Tuesday 22 August 2017

If Your Engine Fails, Should You Fly Best Glide Or Minimum Sink

If Your Engine Fails, Should You Fly Best Glide Or Minimum Sink?

Thanks to Boldmethod for sharing...

When you think about power off landings, there are probably a lot of things that go through your head, like finding an airport within gliding distance, finding an off-field landing site if there aren't any airports, and last-ditch efforts to get your engine running again before you're out of altitude.

In 2013, there were thirteen fatal accidents related to power off landings, according to the NTSB. You're faced with some very serious decisions during a power off landing. But after you've run your checklists and determined your engine isn't coming back to life, handling a power-off landing really comes down to three simple things: aviate, navigate, and communicate.
Maximizing Glide Range, Or Time Aloft?

The first question you need to answer in a power-off landing scenario is this: do you want to maximize the distance you can glide, or do you want to maximize the amount of time you can stay aloft?

Most often you want to maximize the distance you can glide, at least initially, as you set up for a power off landing. The airspeed you want to pitch for is best glide speed.

No matter what aircraft you fly, best glide speed is usually published in the aircraft POH, and it's the best airspeed to start with as you're setting up for a power off landing.

Best glide gives you the best glide angle as you drift down, which means that if you maintain best glide all the way to the ground, you'll travel the furthest distance possible without power.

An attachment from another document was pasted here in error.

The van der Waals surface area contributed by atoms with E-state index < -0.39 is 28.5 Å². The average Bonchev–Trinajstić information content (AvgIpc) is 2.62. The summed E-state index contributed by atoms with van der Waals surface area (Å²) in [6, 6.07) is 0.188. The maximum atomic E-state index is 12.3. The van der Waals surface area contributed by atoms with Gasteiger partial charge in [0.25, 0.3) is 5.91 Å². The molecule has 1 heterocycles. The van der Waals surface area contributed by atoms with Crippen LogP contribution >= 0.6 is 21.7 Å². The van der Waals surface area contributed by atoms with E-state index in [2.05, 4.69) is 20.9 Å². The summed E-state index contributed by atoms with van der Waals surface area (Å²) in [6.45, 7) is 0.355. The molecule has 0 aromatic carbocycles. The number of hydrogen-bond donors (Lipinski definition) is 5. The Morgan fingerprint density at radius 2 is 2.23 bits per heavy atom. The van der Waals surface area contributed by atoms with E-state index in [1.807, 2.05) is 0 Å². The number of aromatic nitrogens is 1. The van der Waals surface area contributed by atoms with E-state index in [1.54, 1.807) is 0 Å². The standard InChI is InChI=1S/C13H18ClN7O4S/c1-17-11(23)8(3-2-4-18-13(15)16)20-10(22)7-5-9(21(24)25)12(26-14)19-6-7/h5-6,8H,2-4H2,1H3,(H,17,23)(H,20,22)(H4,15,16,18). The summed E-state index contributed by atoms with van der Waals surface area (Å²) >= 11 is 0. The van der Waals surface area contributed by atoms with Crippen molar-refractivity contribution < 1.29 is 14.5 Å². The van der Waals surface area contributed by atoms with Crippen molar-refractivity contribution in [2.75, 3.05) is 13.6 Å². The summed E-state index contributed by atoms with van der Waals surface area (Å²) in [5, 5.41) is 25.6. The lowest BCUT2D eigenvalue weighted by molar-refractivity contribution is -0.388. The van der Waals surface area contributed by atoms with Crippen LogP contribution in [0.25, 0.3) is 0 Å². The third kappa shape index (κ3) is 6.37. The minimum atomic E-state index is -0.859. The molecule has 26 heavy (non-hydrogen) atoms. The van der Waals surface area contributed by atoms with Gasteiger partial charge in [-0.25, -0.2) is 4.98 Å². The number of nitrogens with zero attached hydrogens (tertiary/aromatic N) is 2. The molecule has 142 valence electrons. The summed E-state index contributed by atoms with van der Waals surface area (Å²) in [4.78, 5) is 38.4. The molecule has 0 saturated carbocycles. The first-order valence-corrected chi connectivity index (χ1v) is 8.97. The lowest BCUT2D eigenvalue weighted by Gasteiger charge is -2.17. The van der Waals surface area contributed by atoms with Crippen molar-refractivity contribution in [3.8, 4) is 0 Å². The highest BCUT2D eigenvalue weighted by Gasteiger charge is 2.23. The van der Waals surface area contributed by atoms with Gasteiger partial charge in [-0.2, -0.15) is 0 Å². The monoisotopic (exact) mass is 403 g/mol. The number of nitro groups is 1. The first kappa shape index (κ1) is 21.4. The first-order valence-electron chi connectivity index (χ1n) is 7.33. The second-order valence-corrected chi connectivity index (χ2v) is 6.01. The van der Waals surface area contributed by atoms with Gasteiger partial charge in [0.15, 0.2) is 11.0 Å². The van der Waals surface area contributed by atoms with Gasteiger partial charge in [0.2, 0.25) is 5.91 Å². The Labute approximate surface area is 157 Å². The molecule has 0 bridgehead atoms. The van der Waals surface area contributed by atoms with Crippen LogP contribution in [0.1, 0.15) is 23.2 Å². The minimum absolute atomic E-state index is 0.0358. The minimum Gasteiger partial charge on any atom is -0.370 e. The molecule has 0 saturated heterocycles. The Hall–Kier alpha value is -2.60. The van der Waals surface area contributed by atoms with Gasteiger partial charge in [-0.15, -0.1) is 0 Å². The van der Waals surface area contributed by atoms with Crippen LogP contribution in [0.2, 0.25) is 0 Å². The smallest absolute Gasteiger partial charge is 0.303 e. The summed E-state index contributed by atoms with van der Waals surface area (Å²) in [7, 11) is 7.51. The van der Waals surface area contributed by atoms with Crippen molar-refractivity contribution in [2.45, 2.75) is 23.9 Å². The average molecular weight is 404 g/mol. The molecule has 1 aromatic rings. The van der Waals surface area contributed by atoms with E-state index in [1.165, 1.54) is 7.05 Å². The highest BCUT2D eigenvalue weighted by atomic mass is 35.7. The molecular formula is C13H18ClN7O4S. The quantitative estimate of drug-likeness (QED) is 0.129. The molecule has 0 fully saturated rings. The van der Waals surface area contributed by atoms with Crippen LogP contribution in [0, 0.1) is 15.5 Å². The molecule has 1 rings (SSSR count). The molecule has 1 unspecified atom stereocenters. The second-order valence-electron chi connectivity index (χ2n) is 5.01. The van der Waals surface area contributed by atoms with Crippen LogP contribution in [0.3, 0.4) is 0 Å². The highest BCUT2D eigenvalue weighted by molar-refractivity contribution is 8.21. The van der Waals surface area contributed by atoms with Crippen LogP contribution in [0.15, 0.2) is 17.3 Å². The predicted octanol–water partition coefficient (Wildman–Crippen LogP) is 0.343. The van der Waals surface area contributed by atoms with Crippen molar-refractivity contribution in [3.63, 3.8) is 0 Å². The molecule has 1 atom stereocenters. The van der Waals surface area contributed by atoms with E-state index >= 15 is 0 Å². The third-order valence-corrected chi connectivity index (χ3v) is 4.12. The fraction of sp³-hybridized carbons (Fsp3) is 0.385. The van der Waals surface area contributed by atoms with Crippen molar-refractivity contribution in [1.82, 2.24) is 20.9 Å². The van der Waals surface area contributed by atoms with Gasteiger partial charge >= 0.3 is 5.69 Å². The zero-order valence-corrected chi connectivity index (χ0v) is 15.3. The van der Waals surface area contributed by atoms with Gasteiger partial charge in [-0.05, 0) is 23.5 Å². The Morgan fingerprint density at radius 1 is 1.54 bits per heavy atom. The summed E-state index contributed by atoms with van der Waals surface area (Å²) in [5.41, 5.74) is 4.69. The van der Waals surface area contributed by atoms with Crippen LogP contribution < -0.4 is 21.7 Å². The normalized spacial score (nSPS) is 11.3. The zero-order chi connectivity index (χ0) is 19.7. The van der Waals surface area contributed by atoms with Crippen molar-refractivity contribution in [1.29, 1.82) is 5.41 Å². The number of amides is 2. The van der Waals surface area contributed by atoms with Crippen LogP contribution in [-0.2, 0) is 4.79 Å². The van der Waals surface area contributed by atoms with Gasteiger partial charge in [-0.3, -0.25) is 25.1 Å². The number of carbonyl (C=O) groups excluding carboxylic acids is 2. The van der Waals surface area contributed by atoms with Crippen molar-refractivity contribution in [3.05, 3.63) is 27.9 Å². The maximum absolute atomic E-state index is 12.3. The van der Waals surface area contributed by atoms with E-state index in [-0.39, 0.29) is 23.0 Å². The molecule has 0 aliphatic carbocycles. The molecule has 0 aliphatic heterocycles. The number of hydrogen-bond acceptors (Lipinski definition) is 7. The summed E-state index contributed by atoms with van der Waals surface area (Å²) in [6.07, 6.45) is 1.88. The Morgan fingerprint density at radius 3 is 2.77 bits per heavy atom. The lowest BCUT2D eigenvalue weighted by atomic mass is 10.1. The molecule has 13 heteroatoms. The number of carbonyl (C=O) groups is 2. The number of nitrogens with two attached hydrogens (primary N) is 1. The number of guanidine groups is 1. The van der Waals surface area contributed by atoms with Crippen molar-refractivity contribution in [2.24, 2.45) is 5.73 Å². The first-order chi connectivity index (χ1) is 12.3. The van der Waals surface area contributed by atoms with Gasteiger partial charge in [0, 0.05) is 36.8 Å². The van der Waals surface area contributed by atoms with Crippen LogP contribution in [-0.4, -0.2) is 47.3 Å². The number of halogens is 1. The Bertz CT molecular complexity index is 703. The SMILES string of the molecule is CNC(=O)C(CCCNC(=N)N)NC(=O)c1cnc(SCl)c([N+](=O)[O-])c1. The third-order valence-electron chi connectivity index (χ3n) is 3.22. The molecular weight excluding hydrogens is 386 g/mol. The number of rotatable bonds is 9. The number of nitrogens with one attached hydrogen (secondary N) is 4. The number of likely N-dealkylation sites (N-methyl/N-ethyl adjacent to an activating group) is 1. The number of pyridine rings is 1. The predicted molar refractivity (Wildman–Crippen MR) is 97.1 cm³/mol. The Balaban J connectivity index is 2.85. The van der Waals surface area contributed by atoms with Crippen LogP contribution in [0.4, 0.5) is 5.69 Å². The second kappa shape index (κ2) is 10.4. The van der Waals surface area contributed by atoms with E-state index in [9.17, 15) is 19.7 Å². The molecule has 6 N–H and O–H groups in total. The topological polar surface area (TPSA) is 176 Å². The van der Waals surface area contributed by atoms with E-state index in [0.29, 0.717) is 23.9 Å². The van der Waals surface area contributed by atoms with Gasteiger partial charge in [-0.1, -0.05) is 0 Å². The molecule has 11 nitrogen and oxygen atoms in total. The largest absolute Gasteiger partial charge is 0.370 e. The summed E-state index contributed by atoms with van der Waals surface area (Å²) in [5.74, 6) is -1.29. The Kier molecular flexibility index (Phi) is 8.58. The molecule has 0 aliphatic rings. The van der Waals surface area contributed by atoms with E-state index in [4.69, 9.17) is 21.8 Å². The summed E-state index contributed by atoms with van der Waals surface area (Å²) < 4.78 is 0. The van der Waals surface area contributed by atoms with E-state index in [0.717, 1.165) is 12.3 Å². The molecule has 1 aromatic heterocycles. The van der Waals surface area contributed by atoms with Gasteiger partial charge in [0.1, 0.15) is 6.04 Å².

There's something you need to keep in mind about best glide, though. Like most airspeeds in the POH, best glide is calculated at max gross weight. And as weight decreases, so does the speed that will maximize your distance. The change is minor, but if you're trying to get the most out of your glide and you're lighter than max gross weight, a slightly slower speed may help you out.
Maximizing Your Time Aloft

If you want to stay in the air for the longest time possible, you want to fly at the minimum sink speed. Unfortunately, there's a problem with that. The minimum sink speed is rarely published for powered aircraft. But there is a way you can figure it out: try it in your plane.

Minimum sink is always slower than best glide, because it's the point on the power required curve where the least amount of power is required. Keep in mind, though, you're going quite a bit slower than your best glide speed, and that can significantly impact your glide range.

Unless you have a good landing site below you, and you're trying to maximize your time aloft to troubleshoot the engine and talk to ATC, minimum sink isn't necessarily going to be as helpful as sticking with best glide will be.
Selecting A Landing Site: Airport

Once you've accomplished the "aviate" part of the flight by configuring the airplane, and pitching/trimming for best glide, your next step is to "navigate" and find a place to land.

When it comes to landing sites, you really have two choices. Land at an airport, or land somewhere else. Typically, you first choice is to land at an airport, if you can.

If you have GPS on board, whether it's panel mounted or an EFB like ForeFlight, the "Nearest Airport" function gives you a quick list of nearby airports.

Once you pick an airport and go direct to it, you'll know your distance to the runway. The next question is: can you get there? That's where some quick mental math comes in.

Most GA airplanes, whether they're a Cessna 172, or a Cirrus SR-22, glide about 1 1/2 miles for every 1,000' of altitude.

So for example, if you're 4,000' above the ground, you'll be able to glide about 6 nautical miles before your wheels are on the ground. You should always look at your POH maximum glide chart, but if you don't have it handy during your next engine failure, the 1 1/2 miles per 1,000' feet will at least get you close.

If you have ForeFlight's new "Glide Advisor" feature, that can tell you even faster what airports you're within gliding distance of.

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